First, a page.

1 Introduction
Undirected graphs are often used to describe highdimensional distributions. Under sparsity conditions, these graphs can be estimated using penalized methods such as
(1) 
where is the sample covariance or correlation matrix and is a separable (entrywise) sparsityinducing penalty function. Although this approach has proven successful in a variety of application areas such as neuroscience and genomics, its soundness hinges on the positive semidefiniteness (PSD) of . If is indefinite, the objective may be unbounded from below.
In order to ensure this penalized estimator is wellbehaving, Loh and Wainwright (2015) impose a side constraint of the form , where is a convex function. Here we focus on the estimator using the operator norm as a side constraint
(2) 
Loh and Wainwright (2017) adopt this method and show in theory the superior statistical properties of this constrained estimator. Their results suggest that the addition of a side constraint is not only sufficient but also almost necessary to effectively untangle the aforementioned complications.
Unfortunately, this additional constraint precludes using existing methods to solve the penalized objective with nonPSD input. To close this gap, we develop an alternating direction method of multipliers (ADMM) algorithm to implement (2) efficiently. We conduct empirical studies comparing this new method to several other precision matrix estimators. Our simulation study reveals several trends that are not present in the fully observed case. Finally, we illustrate the performance of our methods in analyzing the US senate voting data, uncovering both known and novel phenomena from the modern political landscape.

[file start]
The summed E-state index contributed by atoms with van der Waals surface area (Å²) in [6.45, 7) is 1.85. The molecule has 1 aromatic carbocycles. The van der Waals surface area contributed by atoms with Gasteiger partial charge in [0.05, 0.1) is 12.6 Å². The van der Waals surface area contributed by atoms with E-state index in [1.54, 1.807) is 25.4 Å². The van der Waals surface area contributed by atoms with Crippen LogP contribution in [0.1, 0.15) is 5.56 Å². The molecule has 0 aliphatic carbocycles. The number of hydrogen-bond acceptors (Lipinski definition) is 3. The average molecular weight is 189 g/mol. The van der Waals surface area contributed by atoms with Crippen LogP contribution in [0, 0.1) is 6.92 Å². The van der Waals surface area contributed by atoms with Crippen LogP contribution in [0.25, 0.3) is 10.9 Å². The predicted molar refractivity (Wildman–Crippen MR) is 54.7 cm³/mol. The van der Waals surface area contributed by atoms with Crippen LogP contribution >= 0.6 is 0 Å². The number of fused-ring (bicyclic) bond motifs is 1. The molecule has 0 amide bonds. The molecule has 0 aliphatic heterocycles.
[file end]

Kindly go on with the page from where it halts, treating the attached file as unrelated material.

The remainder of this paper is organized as follows. In Section 2, we provide an overview of existing related work and describe in detail the optimization issues that arise from indefinite inputs and nonconvex penalties. In Section 3, we present the proposed ADMM algorithm and present some convergence results. Section 4 provides numerical examples and comparisons. Section 5 presents an exploratory analysis of US Senate voting records data using this method and details several interesting conclusions that can be drawn from the estimated graphs. Finally, we summarize the empirical results and their practical implications regarding choice of method in Section 6.
2 Problem formulation and existing work
There is a wide body of work proposing methods to perform precision matrix estimation in the fully observed case, including Meinshausen and Bühlmann (2006), Yuan and Lin (2007), Rothman et al. (2008), Friedman et al. (2008), Banerjee et al. (2008), and Zhou et al. (2010), most of which are essentially a penalized likelihood approach (1) which we will refer to as the graphical Lasso.